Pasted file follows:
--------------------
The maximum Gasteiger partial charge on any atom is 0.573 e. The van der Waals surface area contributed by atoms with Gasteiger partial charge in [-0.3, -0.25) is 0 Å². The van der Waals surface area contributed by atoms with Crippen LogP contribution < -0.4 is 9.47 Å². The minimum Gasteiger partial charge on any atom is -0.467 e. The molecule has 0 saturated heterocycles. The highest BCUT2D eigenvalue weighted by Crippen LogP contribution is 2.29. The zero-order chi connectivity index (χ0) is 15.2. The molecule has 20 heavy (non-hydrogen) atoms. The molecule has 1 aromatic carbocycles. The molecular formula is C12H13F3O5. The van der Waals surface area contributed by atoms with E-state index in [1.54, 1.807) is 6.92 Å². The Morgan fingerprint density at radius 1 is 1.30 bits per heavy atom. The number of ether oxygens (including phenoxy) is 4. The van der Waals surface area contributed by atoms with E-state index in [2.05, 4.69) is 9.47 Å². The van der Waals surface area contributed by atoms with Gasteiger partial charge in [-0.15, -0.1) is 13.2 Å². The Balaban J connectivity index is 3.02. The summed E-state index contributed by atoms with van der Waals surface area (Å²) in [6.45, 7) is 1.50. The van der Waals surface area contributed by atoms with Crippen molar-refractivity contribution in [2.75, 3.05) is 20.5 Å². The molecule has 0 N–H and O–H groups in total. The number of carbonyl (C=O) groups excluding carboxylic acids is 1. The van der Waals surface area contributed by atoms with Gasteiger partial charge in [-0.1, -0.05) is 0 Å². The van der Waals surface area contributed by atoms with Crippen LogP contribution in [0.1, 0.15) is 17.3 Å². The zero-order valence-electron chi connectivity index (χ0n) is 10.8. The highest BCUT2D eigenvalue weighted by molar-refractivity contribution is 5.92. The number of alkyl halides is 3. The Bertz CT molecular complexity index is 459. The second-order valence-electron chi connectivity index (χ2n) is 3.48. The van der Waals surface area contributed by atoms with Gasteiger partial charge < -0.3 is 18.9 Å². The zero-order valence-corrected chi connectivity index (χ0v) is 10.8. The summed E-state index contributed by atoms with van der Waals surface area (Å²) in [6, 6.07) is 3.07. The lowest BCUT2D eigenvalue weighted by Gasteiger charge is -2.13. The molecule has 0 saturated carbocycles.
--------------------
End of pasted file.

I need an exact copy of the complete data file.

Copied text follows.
The maximum Gasteiger partial charge on any atom is 0.573 e. The van der Waals surface area contributed by atoms with Gasteiger partial charge in [-0.3, -0.25) is 0 Å². The van der Waals surface area contributed by atoms with Crippen LogP contribution < -0.4 is 9.47 Å². The minimum Gasteiger partial charge on any atom is -0.467 e. The molecule has 0 saturated heterocycles. The highest BCUT2D eigenvalue weighted by Crippen LogP contribution is 2.29. The zero-order chi connectivity index (χ0) is 15.2. The molecule has 20 heavy (non-hydrogen) atoms. The molecule has 1 aromatic carbocycles. The molecular formula is C12H13F3O5. The van der Waals surface area contributed by atoms with E-state index in [1.54, 1.807) is 6.92 Å². The Morgan fingerprint density at radius 1 is 1.30 bits per heavy atom. The number of ether oxygens (including phenoxy) is 4. The van der Waals surface area contributed by atoms with E-state index in [2.05, 4.69) is 9.47 Å². The van der Waals surface area contributed by atoms with Gasteiger partial charge in [-0.15, -0.1) is 13.2 Å². The Balaban J connectivity index is 3.02. The summed E-state index contributed by atoms with van der Waals surface area (Å²) in [6.45, 7) is 1.50. The van der Waals surface area contributed by atoms with Crippen molar-refractivity contribution in [2.75, 3.05) is 20.5 Å². The molecule has 0 N–H and O–H groups in total. The number of carbonyl (C=O) groups excluding carboxylic acids is 1. The van der Waals surface area contributed by atoms with Gasteiger partial charge in [-0.1, -0.05) is 0 Å². The van der Waals surface area contributed by atoms with Crippen LogP contribution in [0.1, 0.15) is 17.3 Å². The zero-order valence-electron chi connectivity index (χ0n) is 10.8. The highest BCUT2D eigenvalue weighted by molar-refractivity contribution is 5.92. The number of alkyl halides is 3. The Bertz CT molecular complexity index is 459. The second-order valence-electron chi connectivity index (χ2n) is 3.48. The van der Waals surface area contributed by atoms with Gasteiger partial charge < -0.3 is 18.9 Å². The zero-order valence-corrected chi connectivity index (χ0v) is 10.8. The summed E-state index contributed by atoms with van der Waals surface area (Å²) in [6, 6.07) is 3.07. The lowest BCUT2D eigenvalue weighted by Gasteiger charge is -2.13. The molecule has 0 saturated carbocycles.